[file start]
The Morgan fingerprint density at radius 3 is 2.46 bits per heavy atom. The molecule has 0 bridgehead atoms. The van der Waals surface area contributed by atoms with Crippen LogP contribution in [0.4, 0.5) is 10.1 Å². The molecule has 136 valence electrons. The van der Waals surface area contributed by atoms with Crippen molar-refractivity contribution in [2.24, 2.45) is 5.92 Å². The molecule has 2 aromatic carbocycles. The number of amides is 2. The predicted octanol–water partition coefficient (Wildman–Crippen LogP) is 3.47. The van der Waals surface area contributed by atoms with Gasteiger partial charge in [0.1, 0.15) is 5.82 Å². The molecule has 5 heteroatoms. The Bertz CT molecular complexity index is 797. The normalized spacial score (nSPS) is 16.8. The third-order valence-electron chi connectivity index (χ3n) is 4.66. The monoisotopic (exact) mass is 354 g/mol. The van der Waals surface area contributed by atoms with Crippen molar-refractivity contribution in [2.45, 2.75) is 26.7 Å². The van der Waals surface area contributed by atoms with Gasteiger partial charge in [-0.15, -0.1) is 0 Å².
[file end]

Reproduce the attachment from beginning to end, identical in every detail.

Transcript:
The Morgan fingerprint density at radius 3 is 2.46 bits per heavy atom. The molecule has 0 bridgehead atoms. The van der Waals surface area contributed by atoms with Crippen LogP contribution in [0.4, 0.5) is 10.1 Å². The molecule has 136 valence electrons. The van der Waals surface area contributed by atoms with Crippen molar-refractivity contribution in [2.24, 2.45) is 5.92 Å². The molecule has 2 aromatic carbocycles. The number of amides is 2. The predicted octanol–water partition coefficient (Wildman–Crippen LogP) is 3.47. The van der Waals surface area contributed by atoms with Gasteiger partial charge in [0.1, 0.15) is 5.82 Å². The molecule has 5 heteroatoms. The Bertz CT molecular complexity index is 797. The normalized spacial score (nSPS) is 16.8. The third-order valence-electron chi connectivity index (χ3n) is 4.66. The monoisotopic (exact) mass is 354 g/mol. The van der Waals surface area contributed by atoms with Crippen molar-refractivity contribution in [2.45, 2.75) is 26.7 Å². The van der Waals surface area contributed by atoms with Gasteiger partial charge in [-0.15, -0.1) is 0 Å².